The World Economic Forum in Geneva, in collaboration with the Holy See (Pontifical Council for the Laity) and the Pontifical University of the Holy Cross, convened young leaders in Rome to explore ways of overcoming social and economic exclusion. The meeting was organized to respond to the challenge Pope Francis posed: How do we create a new global mindset to overcome social and economic exclusion?. Thus the meeting was titled “Towards a New Global Mindset: Overcoming Social and Economic Exclusion.”
The meeting took place on November 18-19 and brought together around 80 leaders from the Forum’s Global Shapers, Young Global Leaders and Social Entrepreneurs communities, as well as representatives from the Holy See, senior business leaders and experts on inequality and social inclusion.
Participants had the opportunity to discuss the drivers of inequality and exclusion, contribute their experience and ideas in an interactive environment, explore innovations from the private and public sectors and civil society, all with the goal of finding new ways to foster more inclusive economies that are based on the principles of love and respect for all people.
Accordingly, a working paper was prepared and presented to Pope Francis on November 18th, after having an audience with the Pope in the Vatican. This was followed by an insider tour within the Vatican’s buildings and gardens and ended with a farewell lunch inside the Vatican at the Pontifical Academy of Sciences, whose work was presented by Bishop Marcelo Sanchez Sorondo, Chancellor of the Academy.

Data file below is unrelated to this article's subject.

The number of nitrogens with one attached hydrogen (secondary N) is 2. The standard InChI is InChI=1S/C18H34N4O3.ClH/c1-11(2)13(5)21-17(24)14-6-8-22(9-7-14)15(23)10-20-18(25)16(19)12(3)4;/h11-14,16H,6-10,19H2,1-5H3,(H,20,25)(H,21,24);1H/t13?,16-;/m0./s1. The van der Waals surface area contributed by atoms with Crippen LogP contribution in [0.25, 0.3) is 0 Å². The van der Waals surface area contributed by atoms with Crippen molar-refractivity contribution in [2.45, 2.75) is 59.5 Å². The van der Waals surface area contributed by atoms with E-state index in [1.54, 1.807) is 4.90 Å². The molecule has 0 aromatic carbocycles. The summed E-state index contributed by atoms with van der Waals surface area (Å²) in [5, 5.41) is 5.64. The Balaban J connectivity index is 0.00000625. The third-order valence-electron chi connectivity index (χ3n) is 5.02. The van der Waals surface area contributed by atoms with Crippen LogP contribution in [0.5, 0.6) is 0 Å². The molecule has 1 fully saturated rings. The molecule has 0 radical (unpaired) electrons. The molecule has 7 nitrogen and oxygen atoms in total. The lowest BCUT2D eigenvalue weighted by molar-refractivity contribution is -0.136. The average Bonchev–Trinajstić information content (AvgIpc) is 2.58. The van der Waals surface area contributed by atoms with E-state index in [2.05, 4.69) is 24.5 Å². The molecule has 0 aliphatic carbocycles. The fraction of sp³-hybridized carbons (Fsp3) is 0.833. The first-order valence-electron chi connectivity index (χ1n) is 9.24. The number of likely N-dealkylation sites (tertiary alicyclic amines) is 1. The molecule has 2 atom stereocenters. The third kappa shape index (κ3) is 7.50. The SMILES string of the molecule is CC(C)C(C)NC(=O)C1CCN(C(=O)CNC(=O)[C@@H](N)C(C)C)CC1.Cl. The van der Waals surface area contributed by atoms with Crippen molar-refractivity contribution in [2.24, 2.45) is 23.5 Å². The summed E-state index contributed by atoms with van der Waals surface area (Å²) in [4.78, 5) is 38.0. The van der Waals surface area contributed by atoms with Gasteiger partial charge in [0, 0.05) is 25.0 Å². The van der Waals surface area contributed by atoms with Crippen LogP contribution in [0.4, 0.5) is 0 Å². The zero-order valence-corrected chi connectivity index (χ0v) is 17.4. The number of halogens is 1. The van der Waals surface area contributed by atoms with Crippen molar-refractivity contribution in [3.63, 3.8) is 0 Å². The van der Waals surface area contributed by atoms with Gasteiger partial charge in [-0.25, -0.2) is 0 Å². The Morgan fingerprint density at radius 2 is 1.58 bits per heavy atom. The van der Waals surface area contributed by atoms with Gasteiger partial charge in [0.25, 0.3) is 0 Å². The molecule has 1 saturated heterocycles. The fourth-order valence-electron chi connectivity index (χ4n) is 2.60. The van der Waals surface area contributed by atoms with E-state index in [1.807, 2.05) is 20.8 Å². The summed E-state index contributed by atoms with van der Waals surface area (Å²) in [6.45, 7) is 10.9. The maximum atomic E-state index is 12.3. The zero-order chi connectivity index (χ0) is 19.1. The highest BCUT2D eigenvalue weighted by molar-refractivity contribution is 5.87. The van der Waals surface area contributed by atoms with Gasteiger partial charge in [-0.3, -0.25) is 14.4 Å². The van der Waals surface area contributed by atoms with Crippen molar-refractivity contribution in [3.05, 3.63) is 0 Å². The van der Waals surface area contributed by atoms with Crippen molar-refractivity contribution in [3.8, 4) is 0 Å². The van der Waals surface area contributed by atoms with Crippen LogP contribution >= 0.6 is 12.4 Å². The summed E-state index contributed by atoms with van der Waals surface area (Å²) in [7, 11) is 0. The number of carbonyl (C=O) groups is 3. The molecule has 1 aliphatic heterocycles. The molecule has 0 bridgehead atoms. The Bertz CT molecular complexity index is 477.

I was honored to be selected as one of the 40 Global Shapers attending this meeting from among 4,500+ Global Shapers around the world to participate in this event. As the Curator of the Global Shapers Beirut Hub, I was representing Lebanon in this meeting and presenting the perspective of both Youth and Civil Society.
Findings of the meeting and follow-up actions will be communicated in the coming months as they go through the necessary process inside the Vatican and the World Economic Forum.
With every single day passing by, I’m realizing the importance of having a good life balance as an essential component of a healthy existence on this planet.
By life balance, I mean a balance between all the things that try to fill our day including the following items:
Health & Sports
Now I can’t say I’ve found the perfect balance yet, but I definitely am way better off than a year or two ago, and I believe slow progress is way better than a stand-still.
My humble advice to you my dear reader is to actually identify your priorities from the above list (or maybe even add/remove some). Accordingly, based on your priorities, compare how you actually spend your time and energy with the priorities you set. If your priorities and reality seem to be well aligned, then I congratulate you for having your life balance. If not, then by now you know what you need to invest more of your time and energy on. It’s that simple! 🙂
As a closing note, I wish you the best of luck in finding your life balance but keep in mind it’s a road you stay on, not a destination you’d reach.